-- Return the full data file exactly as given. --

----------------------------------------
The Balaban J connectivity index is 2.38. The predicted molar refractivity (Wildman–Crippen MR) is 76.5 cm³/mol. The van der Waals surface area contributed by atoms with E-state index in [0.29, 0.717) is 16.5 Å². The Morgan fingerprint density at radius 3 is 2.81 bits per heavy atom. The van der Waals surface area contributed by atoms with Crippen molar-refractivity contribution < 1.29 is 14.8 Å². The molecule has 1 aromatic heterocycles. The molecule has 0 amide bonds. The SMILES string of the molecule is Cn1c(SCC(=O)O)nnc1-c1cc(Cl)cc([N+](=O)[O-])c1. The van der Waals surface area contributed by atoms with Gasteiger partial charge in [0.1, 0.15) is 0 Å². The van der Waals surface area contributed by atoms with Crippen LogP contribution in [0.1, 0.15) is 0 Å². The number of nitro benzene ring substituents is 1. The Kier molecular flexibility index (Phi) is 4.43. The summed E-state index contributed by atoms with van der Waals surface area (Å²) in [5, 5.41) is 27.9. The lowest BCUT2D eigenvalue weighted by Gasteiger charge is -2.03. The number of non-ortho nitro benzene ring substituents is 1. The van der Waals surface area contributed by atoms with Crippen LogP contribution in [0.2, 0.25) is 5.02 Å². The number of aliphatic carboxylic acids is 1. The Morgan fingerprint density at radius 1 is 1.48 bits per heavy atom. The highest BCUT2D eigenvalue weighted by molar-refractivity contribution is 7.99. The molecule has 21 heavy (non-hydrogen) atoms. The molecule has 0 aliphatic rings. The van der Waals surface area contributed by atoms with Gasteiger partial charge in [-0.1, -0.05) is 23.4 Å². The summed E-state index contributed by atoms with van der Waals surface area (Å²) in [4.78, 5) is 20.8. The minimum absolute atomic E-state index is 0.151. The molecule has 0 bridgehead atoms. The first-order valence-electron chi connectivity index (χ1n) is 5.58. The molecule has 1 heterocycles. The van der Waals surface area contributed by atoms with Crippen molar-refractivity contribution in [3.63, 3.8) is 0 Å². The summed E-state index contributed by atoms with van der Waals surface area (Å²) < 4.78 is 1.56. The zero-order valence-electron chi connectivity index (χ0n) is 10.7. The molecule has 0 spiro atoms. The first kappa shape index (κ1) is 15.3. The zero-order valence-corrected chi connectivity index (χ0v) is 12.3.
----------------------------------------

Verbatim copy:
The Balaban J connectivity index is 2.38. The predicted molar refractivity (Wildman–Crippen MR) is 76.5 cm³/mol. The van der Waals surface area contributed by atoms with E-state index in [0.29, 0.717) is 16.5 Å². The Morgan fingerprint density at radius 3 is 2.81 bits per heavy atom. The van der Waals surface area contributed by atoms with Crippen molar-refractivity contribution < 1.29 is 14.8 Å². The molecule has 1 aromatic heterocycles. The molecule has 0 amide bonds. The SMILES string of the molecule is Cn1c(SCC(=O)O)nnc1-c1cc(Cl)cc([N+](=O)[O-])c1. The van der Waals surface area contributed by atoms with Gasteiger partial charge in [0.1, 0.15) is 0 Å². The van der Waals surface area contributed by atoms with Crippen LogP contribution in [0.1, 0.15) is 0 Å². The number of nitro benzene ring substituents is 1. The Kier molecular flexibility index (Phi) is 4.43. The summed E-state index contributed by atoms with van der Waals surface area (Å²) in [5, 5.41) is 27.9. The lowest BCUT2D eigenvalue weighted by Gasteiger charge is -2.03. The number of non-ortho nitro benzene ring substituents is 1. The van der Waals surface area contributed by atoms with Crippen LogP contribution in [0.2, 0.25) is 5.02 Å². The number of aliphatic carboxylic acids is 1. The Morgan fingerprint density at radius 1 is 1.48 bits per heavy atom. The highest BCUT2D eigenvalue weighted by molar-refractivity contribution is 7.99. The molecule has 21 heavy (non-hydrogen) atoms. The molecule has 0 aliphatic rings. The van der Waals surface area contributed by atoms with Gasteiger partial charge in [-0.1, -0.05) is 23.4 Å². The summed E-state index contributed by atoms with van der Waals surface area (Å²) in [4.78, 5) is 20.8. The minimum absolute atomic E-state index is 0.151. The molecule has 0 bridgehead atoms. The first-order valence-electron chi connectivity index (χ1n) is 5.58. The molecule has 1 heterocycles. The van der Waals surface area contributed by atoms with Crippen molar-refractivity contribution in [3.63, 3.8) is 0 Å². The summed E-state index contributed by atoms with van der Waals surface area (Å²) < 4.78 is 1.56. The zero-order valence-electron chi connectivity index (χ0n) is 10.7. The molecule has 0 spiro atoms. The first kappa shape index (κ1) is 15.3. The zero-order valence-corrected chi connectivity index (χ0v) is 12.3.